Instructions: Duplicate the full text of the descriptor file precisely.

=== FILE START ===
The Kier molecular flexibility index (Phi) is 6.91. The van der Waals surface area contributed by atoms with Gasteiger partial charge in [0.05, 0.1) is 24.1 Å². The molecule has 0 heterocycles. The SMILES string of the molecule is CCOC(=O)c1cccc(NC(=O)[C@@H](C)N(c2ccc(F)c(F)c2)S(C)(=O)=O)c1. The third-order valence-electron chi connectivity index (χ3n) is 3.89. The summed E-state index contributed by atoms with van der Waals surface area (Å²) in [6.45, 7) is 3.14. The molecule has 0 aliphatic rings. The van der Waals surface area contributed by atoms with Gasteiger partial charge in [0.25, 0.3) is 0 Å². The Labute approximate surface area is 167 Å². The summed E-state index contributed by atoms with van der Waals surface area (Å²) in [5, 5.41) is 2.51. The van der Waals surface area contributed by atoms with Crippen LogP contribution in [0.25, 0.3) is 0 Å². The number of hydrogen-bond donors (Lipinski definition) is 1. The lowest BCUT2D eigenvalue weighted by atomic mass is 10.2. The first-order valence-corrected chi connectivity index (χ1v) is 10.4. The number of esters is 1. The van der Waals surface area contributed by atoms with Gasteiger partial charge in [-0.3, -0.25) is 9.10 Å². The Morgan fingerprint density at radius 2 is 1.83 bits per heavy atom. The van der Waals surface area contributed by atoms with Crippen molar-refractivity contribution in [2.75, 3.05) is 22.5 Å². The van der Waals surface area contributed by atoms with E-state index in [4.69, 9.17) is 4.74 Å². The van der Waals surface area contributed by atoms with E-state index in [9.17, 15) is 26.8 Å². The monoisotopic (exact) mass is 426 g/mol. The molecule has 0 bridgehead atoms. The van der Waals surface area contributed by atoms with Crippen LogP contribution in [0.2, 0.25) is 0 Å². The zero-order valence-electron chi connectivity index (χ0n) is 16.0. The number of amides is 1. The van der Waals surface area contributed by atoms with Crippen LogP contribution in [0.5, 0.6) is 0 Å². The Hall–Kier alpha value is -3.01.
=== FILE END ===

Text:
The Kier molecular flexibility index (Phi) is 6.91. The van der Waals surface area contributed by atoms with Gasteiger partial charge in [0.05, 0.1) is 24.1 Å². The molecule has 0 heterocycles. The SMILES string of the molecule is CCOC(=O)c1cccc(NC(=O)[C@@H](C)N(c2ccc(F)c(F)c2)S(C)(=O)=O)c1. The third-order valence-electron chi connectivity index (χ3n) is 3.89. The summed E-state index contributed by atoms with van der Waals surface area (Å²) in [6.45, 7) is 3.14. The molecule has 0 aliphatic rings. The van der Waals surface area contributed by atoms with Gasteiger partial charge in [0.25, 0.3) is 0 Å². The Labute approximate surface area is 167 Å². The summed E-state index contributed by atoms with van der Waals surface area (Å²) in [5, 5.41) is 2.51. The van der Waals surface area contributed by atoms with Crippen LogP contribution in [0.25, 0.3) is 0 Å². The number of hydrogen-bond donors (Lipinski definition) is 1. The lowest BCUT2D eigenvalue weighted by atomic mass is 10.2. The first-order valence-corrected chi connectivity index (χ1v) is 10.4. The number of esters is 1. The van der Waals surface area contributed by atoms with Gasteiger partial charge in [-0.3, -0.25) is 9.10 Å². The Morgan fingerprint density at radius 2 is 1.83 bits per heavy atom. The van der Waals surface area contributed by atoms with Crippen molar-refractivity contribution in [2.75, 3.05) is 22.5 Å². The van der Waals surface area contributed by atoms with E-state index in [4.69, 9.17) is 4.74 Å². The van der Waals surface area contributed by atoms with E-state index in [9.17, 15) is 26.8 Å². The monoisotopic (exact) mass is 426 g/mol. The molecule has 0 bridgehead atoms. The van der Waals surface area contributed by atoms with Crippen LogP contribution in [0.2, 0.25) is 0 Å². The zero-order valence-electron chi connectivity index (χ0n) is 16.0. The number of amides is 1. The van der Waals surface area contributed by atoms with Crippen LogP contribution in [0.5, 0.6) is 0 Å². The Hall–Kier alpha value is -3.01.